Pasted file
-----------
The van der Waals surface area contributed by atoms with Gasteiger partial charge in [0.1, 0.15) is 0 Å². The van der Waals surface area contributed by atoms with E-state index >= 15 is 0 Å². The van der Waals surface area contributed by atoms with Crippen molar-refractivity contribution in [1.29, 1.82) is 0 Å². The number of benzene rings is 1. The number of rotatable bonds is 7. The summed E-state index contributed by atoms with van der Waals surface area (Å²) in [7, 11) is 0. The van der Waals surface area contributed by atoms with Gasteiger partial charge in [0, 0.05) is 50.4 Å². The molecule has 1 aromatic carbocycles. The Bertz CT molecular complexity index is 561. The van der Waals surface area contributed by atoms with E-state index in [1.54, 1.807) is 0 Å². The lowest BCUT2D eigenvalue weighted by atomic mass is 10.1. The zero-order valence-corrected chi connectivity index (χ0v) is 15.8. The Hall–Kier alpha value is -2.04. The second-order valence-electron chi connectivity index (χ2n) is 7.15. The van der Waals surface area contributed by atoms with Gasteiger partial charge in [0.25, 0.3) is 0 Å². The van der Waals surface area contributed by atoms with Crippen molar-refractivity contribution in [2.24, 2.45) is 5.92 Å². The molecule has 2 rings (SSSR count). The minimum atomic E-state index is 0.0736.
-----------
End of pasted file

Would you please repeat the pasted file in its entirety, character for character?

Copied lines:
The van der Waals surface area contributed by atoms with Gasteiger partial charge in [0.1, 0.15) is 0 Å². The van der Waals surface area contributed by atoms with E-state index >= 15 is 0 Å². The van der Waals surface area contributed by atoms with Crippen molar-refractivity contribution in [1.29, 1.82) is 0 Å². The number of benzene rings is 1. The number of rotatable bonds is 7. The summed E-state index contributed by atoms with van der Waals surface area (Å²) in [7, 11) is 0. The van der Waals surface area contributed by atoms with Gasteiger partial charge in [0, 0.05) is 50.4 Å². The molecule has 1 aromatic carbocycles. The Bertz CT molecular complexity index is 561. The van der Waals surface area contributed by atoms with E-state index in [1.54, 1.807) is 0 Å². The lowest BCUT2D eigenvalue weighted by atomic mass is 10.1. The zero-order valence-corrected chi connectivity index (χ0v) is 15.8. The Hall–Kier alpha value is -2.04. The second-order valence-electron chi connectivity index (χ2n) is 7.15. The van der Waals surface area contributed by atoms with Gasteiger partial charge in [0.25, 0.3) is 0 Å². The van der Waals surface area contributed by atoms with Crippen molar-refractivity contribution in [2.24, 2.45) is 5.92 Å². The molecule has 2 rings (SSSR count). The minimum atomic E-state index is 0.0736.